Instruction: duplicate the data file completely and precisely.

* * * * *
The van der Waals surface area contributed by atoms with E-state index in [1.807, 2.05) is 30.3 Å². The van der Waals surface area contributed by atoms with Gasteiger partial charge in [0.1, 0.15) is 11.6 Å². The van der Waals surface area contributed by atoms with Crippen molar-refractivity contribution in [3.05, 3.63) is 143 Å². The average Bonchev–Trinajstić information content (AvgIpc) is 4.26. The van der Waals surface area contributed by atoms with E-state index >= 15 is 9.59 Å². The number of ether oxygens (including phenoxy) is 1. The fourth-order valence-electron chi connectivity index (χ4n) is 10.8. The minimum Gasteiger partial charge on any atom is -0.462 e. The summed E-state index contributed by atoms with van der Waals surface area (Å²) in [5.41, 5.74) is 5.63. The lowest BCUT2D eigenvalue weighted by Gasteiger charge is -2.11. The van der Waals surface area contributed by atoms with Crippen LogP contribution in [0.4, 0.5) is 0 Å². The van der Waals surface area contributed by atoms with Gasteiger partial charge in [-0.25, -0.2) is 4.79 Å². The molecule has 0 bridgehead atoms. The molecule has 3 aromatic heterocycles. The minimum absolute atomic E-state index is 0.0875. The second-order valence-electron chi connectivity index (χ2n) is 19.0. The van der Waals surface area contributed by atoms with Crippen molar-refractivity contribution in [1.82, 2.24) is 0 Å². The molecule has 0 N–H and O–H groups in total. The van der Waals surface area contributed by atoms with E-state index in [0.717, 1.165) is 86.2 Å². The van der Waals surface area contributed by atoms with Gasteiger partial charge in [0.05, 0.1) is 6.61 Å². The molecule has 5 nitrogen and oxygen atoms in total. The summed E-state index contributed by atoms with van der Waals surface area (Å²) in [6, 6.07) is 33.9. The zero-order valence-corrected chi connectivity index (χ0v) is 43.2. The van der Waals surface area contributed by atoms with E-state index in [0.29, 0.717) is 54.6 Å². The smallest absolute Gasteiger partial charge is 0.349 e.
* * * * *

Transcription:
The van der Waals surface area contributed by atoms with E-state index in [1.807, 2.05) is 30.3 Å². The van der Waals surface area contributed by atoms with Gasteiger partial charge in [0.1, 0.15) is 11.6 Å². The van der Waals surface area contributed by atoms with Crippen molar-refractivity contribution in [3.05, 3.63) is 143 Å². The average Bonchev–Trinajstić information content (AvgIpc) is 4.26. The van der Waals surface area contributed by atoms with E-state index >= 15 is 9.59 Å². The number of ether oxygens (including phenoxy) is 1. The fourth-order valence-electron chi connectivity index (χ4n) is 10.8. The minimum Gasteiger partial charge on any atom is -0.462 e. The summed E-state index contributed by atoms with van der Waals surface area (Å²) in [5.41, 5.74) is 5.63. The lowest BCUT2D eigenvalue weighted by Gasteiger charge is -2.11. The van der Waals surface area contributed by atoms with Crippen LogP contribution in [0.4, 0.5) is 0 Å². The van der Waals surface area contributed by atoms with Gasteiger partial charge in [-0.25, -0.2) is 4.79 Å². The molecule has 0 bridgehead atoms. The molecule has 3 aromatic heterocycles. The minimum absolute atomic E-state index is 0.0875. The second-order valence-electron chi connectivity index (χ2n) is 19.0. The van der Waals surface area contributed by atoms with Crippen molar-refractivity contribution in [1.82, 2.24) is 0 Å². The molecule has 0 N–H and O–H groups in total. The van der Waals surface area contributed by atoms with E-state index in [0.717, 1.165) is 86.2 Å². The van der Waals surface area contributed by atoms with Gasteiger partial charge in [0.05, 0.1) is 6.61 Å². The molecule has 5 nitrogen and oxygen atoms in total. The summed E-state index contributed by atoms with van der Waals surface area (Å²) in [6, 6.07) is 33.9. The zero-order valence-corrected chi connectivity index (χ0v) is 43.2. The van der Waals surface area contributed by atoms with E-state index in [0.29, 0.717) is 54.6 Å². The smallest absolute Gasteiger partial charge is 0.349 e.